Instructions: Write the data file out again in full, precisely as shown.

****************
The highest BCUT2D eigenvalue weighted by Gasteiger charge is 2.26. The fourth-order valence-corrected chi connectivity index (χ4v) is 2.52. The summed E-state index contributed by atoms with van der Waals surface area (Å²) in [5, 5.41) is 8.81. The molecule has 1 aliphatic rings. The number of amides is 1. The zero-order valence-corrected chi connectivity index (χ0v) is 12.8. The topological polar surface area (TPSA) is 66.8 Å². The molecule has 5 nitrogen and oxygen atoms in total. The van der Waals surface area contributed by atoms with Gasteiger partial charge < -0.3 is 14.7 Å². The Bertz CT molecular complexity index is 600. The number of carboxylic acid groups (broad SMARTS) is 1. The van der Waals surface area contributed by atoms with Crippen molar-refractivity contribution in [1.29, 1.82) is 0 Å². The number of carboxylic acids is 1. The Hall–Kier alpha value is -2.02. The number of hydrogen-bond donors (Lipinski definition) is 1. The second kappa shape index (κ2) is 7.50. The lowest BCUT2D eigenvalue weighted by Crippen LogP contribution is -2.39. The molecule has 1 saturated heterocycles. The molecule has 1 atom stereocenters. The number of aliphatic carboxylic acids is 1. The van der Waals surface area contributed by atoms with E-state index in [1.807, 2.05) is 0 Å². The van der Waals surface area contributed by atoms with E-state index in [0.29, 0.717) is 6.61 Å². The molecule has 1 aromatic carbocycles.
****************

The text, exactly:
The highest BCUT2D eigenvalue weighted by Gasteiger charge is 2.26. The fourth-order valence-corrected chi connectivity index (χ4v) is 2.52. The summed E-state index contributed by atoms with van der Waals surface area (Å²) in [5, 5.41) is 8.81. The molecule has 1 aliphatic rings. The number of amides is 1. The zero-order valence-corrected chi connectivity index (χ0v) is 12.8. The topological polar surface area (TPSA) is 66.8 Å². The molecule has 5 nitrogen and oxygen atoms in total. The van der Waals surface area contributed by atoms with Gasteiger partial charge < -0.3 is 14.7 Å². The Bertz CT molecular complexity index is 600. The number of carboxylic acid groups (broad SMARTS) is 1. The van der Waals surface area contributed by atoms with Crippen molar-refractivity contribution in [1.29, 1.82) is 0 Å². The number of carboxylic acids is 1. The Hall–Kier alpha value is -2.02. The number of hydrogen-bond donors (Lipinski definition) is 1. The second kappa shape index (κ2) is 7.50. The lowest BCUT2D eigenvalue weighted by Crippen LogP contribution is -2.39. The molecule has 1 saturated heterocycles. The molecule has 1 atom stereocenters. The number of aliphatic carboxylic acids is 1. The van der Waals surface area contributed by atoms with E-state index in [1.807, 2.05) is 0 Å². The van der Waals surface area contributed by atoms with E-state index in [0.29, 0.717) is 6.61 Å². The molecule has 1 aromatic carbocycles.